One can’t even begin to imagine the burden of debt increased by the PTI or the unfunded subsidies it doled out when faced with the spectre of a no-confidence vote, and how it sabotaged its own accord with the IMF. The party’s attitude was reflected in those (illegally and reprehensibly) recorded conversations between the PTI’s former federal finance minister Shaukat Tarin and the Punjab and KP finance ministers, which demonstrated that the country’s interest was relegated to the back-burner, while party and political considerations became the greater motivation.
The cumulative effect of all this dithering, coupled with global factors well beyond Pakistan’s control, is that millions are now living in extreme anxiety in anticipation of even greater, historic inflation which will have an impact on the most fundamental aspects of their lives, such as their ability to feed their families, or to clothe and educate their children. This despite working long hours, often two jobs.
With the worst in terms of the economy still to come, the Peshawar suicide bombing of a mosque that claimed a nightmarish number of lives of policemen this week following a number of terrorist attacks in recent weeks, again indicated that yet another campaign of terror targeting Pakistan may be underway.
Who hasn’t heard brave words before such as those uttered by the prime minister at the ‘apex’ committee meeting attended by the civilian and military leaders following the Peshawar carnage, but with PTI’s refusal to attend, there is little evidence of unity in meeting the challenge.
Neither is there much optimism that a well-tuned policy response will be forthcoming anytime soon. There can be no doubt the TTP is emboldened by their ideological allies coming to power in Kabul. Contrary to all (official) hopes, the Taliban have done little to put TTP on a leash or even go through with their earlier threat of expelling it.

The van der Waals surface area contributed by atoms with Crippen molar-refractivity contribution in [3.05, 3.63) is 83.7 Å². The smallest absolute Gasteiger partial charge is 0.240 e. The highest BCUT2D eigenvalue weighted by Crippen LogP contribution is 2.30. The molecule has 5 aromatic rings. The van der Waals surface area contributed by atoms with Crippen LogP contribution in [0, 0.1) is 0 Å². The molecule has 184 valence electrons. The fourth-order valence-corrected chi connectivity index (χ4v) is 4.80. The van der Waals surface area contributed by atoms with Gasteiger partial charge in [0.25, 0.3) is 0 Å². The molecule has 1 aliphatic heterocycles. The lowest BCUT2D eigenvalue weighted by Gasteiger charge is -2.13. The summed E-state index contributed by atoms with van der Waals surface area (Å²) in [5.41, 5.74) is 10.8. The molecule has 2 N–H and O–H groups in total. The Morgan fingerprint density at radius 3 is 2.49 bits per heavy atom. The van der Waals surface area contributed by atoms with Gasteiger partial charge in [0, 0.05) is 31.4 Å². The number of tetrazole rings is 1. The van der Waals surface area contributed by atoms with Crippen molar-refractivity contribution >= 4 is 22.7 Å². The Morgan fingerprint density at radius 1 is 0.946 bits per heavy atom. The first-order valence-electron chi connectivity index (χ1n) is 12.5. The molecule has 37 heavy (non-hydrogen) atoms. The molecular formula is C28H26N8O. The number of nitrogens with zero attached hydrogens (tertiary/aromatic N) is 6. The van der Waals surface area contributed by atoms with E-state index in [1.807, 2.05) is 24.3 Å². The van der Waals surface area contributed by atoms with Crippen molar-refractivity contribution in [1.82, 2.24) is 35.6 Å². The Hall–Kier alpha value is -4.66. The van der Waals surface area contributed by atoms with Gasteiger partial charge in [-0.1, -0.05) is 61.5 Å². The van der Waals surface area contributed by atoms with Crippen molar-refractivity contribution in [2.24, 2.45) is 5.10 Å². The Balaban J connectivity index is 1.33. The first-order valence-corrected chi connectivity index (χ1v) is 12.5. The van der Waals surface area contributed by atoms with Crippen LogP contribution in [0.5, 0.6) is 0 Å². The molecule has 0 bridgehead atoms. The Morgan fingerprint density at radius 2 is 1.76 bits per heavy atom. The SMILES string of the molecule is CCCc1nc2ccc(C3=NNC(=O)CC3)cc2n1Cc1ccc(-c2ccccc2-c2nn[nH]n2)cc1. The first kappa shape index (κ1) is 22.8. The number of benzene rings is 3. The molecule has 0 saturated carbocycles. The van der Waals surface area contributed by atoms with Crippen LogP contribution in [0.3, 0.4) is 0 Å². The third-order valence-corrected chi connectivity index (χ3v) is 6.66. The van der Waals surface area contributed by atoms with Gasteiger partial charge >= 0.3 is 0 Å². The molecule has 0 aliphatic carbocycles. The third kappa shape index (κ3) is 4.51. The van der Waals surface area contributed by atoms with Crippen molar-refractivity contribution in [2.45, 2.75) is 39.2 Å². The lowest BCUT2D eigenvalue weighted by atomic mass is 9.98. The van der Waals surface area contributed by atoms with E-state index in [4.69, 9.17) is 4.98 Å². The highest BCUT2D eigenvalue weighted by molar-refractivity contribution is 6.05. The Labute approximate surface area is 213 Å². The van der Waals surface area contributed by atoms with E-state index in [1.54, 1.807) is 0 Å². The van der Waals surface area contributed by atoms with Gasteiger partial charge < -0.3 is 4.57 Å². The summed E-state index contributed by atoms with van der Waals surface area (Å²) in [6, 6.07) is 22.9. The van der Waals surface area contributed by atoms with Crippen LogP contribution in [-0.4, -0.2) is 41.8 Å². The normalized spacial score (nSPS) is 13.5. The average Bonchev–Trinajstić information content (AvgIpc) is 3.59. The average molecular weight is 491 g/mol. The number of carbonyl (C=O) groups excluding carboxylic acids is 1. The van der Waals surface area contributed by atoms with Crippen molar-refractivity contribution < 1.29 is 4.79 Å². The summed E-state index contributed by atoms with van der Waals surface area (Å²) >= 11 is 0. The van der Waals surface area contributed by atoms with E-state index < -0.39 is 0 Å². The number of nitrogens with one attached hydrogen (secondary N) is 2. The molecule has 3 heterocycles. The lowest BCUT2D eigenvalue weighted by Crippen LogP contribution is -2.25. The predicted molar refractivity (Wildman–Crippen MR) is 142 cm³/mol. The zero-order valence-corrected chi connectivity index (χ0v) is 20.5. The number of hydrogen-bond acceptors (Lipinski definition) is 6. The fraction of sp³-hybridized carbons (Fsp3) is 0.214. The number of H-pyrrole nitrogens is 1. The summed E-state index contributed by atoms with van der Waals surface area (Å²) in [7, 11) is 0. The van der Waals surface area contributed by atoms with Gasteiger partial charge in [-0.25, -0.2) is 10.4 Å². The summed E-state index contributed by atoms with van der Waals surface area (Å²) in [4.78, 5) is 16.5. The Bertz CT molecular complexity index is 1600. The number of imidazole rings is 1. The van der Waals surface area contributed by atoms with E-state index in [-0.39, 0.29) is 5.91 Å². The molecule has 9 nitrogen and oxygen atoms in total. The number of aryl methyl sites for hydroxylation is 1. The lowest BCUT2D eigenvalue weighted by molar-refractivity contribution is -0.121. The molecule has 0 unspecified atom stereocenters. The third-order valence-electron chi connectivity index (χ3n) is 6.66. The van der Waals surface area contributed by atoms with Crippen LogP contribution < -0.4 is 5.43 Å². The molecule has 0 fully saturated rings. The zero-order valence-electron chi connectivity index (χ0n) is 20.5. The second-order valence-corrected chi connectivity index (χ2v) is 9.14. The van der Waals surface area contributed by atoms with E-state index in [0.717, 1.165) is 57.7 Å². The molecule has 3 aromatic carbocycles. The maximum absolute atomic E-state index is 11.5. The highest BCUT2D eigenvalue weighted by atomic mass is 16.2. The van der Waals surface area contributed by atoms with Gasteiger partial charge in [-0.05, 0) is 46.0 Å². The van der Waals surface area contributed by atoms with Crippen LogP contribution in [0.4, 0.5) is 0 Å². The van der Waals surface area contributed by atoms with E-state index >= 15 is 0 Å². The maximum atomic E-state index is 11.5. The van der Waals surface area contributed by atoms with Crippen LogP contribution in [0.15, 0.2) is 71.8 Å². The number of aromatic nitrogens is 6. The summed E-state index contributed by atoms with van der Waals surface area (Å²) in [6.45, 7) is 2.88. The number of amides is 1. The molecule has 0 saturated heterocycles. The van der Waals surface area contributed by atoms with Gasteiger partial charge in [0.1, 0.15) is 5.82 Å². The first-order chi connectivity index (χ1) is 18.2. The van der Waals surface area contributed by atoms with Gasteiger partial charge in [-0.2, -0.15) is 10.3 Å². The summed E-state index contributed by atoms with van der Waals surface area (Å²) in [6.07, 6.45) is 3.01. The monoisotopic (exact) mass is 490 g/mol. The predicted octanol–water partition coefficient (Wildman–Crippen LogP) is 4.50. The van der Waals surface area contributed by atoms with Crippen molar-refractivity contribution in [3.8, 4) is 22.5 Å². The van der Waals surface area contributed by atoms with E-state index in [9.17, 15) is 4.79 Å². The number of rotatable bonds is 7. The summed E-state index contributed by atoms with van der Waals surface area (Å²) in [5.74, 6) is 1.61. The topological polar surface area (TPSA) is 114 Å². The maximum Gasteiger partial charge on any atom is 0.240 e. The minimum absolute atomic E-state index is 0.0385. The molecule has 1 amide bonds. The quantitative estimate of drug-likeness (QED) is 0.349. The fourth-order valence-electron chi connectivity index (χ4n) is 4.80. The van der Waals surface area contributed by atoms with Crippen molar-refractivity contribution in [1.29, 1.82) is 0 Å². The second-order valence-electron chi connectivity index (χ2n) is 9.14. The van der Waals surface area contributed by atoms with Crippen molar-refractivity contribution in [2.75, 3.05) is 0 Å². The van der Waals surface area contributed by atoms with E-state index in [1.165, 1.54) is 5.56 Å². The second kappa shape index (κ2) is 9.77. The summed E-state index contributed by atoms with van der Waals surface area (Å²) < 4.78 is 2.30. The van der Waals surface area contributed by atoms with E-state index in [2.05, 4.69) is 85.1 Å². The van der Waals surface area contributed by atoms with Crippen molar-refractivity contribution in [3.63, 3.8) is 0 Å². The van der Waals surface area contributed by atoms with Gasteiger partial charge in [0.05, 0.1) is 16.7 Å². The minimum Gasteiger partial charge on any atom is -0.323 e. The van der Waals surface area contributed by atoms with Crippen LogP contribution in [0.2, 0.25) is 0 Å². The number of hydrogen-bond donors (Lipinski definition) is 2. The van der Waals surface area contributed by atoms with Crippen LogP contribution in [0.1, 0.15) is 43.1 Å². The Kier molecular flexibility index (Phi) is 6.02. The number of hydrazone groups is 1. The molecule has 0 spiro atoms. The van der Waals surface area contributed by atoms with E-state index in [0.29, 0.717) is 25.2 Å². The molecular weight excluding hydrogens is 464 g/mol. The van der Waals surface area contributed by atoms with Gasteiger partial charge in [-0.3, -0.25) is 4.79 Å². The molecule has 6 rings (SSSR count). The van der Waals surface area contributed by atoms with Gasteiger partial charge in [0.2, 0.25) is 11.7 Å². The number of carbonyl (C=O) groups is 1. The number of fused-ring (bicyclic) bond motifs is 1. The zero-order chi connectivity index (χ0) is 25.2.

And the policy drift in Pakistan even in this critical area is manifest in different state functionaries articulating different, often differing, positions. Why? Are they not on ‘one page’? The foreign minister decries the Afghan Taliban ban on women’s/girls’ education, and the country’s senior diplomat at the UN in New York attributes the forced exit of millions of female students from institutions since the Taliban came to power to the ‘peculiarities’ of the ‘Pakhtun’ culture and traditions and not the rulers’ interpretation of faith. His clarification, and ‘apology’, after the world heard his thoughts in his own voice was not worth the paper it was written on.
Meanwhile, if the establishment continues to wield its influence over the civilian infrastructure, then it should not only be politicians who should be taking the blame for everything that has gone wrong.
It may be easy to let the PTI be blamed for allowing armed TTP fighters back in the country, and it did, out of fear or for ideological reasons, when those drawing attention to the dangers were labelled traitors, even jailed, but tell me who’d believe Imran Khan could have managed that all on his own?
The writer is a former editor of Dawn.
Published in Dawn, February 5th, 2023